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BMC Public Health. 2017 May 10;17(1):422. doi: 10.1186/s12889-017-4314-8.

Social disparities in the prevalence of multimorbidity - A register-based population study.

Author information

Intersectoral Research Unit for Health Services, The Danish Capital Region, Bispebjerg Bakke 23, Building 20D, 2nd Floor, DK, -2400, Copenhagen, NV, Denmark.
Research Unit for Chronic Conditions, Bispebjerg University Hospital, Bispebjerg Bakke 23, Building 20D, 2nd Floor, DK, -2400, Copenhagen, NV, Denmark.
Department of Applied Mathematics and Computer Science, Technical University of Denmark Richard Petersens Plads, Building 324, 2800, Kongens Lyngby, Denmark.
Research Unit for Chronic Conditions, Bispebjerg University Hospital, Bispebjerg Bakke 23, Building 20D, 2nd Floor, DK, -2400, Copenhagen, NV, Denmark.
Research Centre for Prevention and Health, The Capital Region, Rigshospitalet, Copenhagen University, Nordre Ringvej 57 Building 84-85, 2600, Glostrup, DK, Denmark.
Department of Health Science and Technology, Aalborg University, Frederik Bajers Vej 5, Aalborg, 9220, Denmark.



Prevalences of multimorbidity vary between European studies and several methods and definitions are used. In this study we examine the prevalence of multimorbidity in relation to age, gender and educational attainment and the association between physical and mental health conditions and educational attainment in a Danish population.


A cross-sectional design was used to study the prevalence of multimorbidity, defined as two or more chronic conditions, and of comorbid physical and mental health conditions across age groups and educational attainment levels among 1,397,173 individuals aged 16 years and older who lived in the Capital Region of Denmark on January 1st, 2012. After calculating prevalence, odds ratios for multimorbidity and mental health conditions were derived from logistic regression on gender, age, age squared, education and number of physical conditions (only for odds ratios for mental health conditions). Odds ratios for having multimorbidity and mental health conditions for each variable were adjusted for all other variables.


Multimorbidity prevalence was 21.6%. Half of the population aged 65 and above had multimorbidity, and prevalence was inversely related to educational attainment: 26.9% (95% CI, 26.8-26.9) among those with lower secondary education versus 13.5% (95% CI, 13.5-13.6) among people with postgraduate education. Adjusted odds ratios for multimorbidity were 0.50 (95% CI, 0.49-0.51) for people with postgraduate education, compared to people with lower secondary education. Among all population members, 4.9% (95% CI, 4.9-4.9) had both a physical and a mental health condition, a proportion that increased to 22.6% of people with multimorbidity. Physical and mental health comorbidity was more prevalent in women (6.33%; 95% CI, 6.3-6.4) than men (3.34%; 95% CI, 3.3-3.4) and approximately 50 times more prevalent among older persons than younger ones. Physical and mental health comorbidity was also twice as prevalent among people with lower secondary education than among those with postgraduate education. The presence of a mental health condition was strongly associated with the number of physical conditions; those with five or more physical conditions had an adjusted odds ratio for a mental health condition of 3.93 (95% CI, 3.8-4.1), compared to those with no physical conditions.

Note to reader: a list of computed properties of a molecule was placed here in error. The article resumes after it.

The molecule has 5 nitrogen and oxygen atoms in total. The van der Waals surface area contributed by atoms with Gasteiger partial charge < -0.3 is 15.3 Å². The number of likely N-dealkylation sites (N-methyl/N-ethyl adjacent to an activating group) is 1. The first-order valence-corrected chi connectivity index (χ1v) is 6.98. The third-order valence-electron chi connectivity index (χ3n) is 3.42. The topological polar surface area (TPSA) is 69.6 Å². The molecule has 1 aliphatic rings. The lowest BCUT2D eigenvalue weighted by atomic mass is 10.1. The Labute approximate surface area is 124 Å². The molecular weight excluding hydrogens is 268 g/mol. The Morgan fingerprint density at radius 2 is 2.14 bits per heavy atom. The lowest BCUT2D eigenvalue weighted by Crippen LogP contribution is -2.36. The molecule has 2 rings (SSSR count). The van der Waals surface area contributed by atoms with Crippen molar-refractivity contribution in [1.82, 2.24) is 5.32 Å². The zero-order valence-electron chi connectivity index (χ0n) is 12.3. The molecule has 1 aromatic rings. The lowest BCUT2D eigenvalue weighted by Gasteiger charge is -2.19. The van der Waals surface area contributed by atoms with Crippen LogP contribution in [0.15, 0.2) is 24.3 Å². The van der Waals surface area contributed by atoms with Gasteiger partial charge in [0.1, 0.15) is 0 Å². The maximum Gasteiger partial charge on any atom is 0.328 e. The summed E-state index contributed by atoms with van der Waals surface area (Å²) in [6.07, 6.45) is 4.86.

Multimorbidity prevalence and patterns in the Danish population are comparable to those of other European populations. The high prevalence of mental and physical health conditions highlights the need to ensure that healthcare systems deliver care that takes physical and mental comorbidity into account. Further, the higher prevalence of multimorbidity among persons with low educational attainment emphasizes the importance of having a health care system providing care that is beneficial to all regardless of socioeconomic status.


Epidemiology; Multimorbidity; Prevalence; Socioeconomic factors

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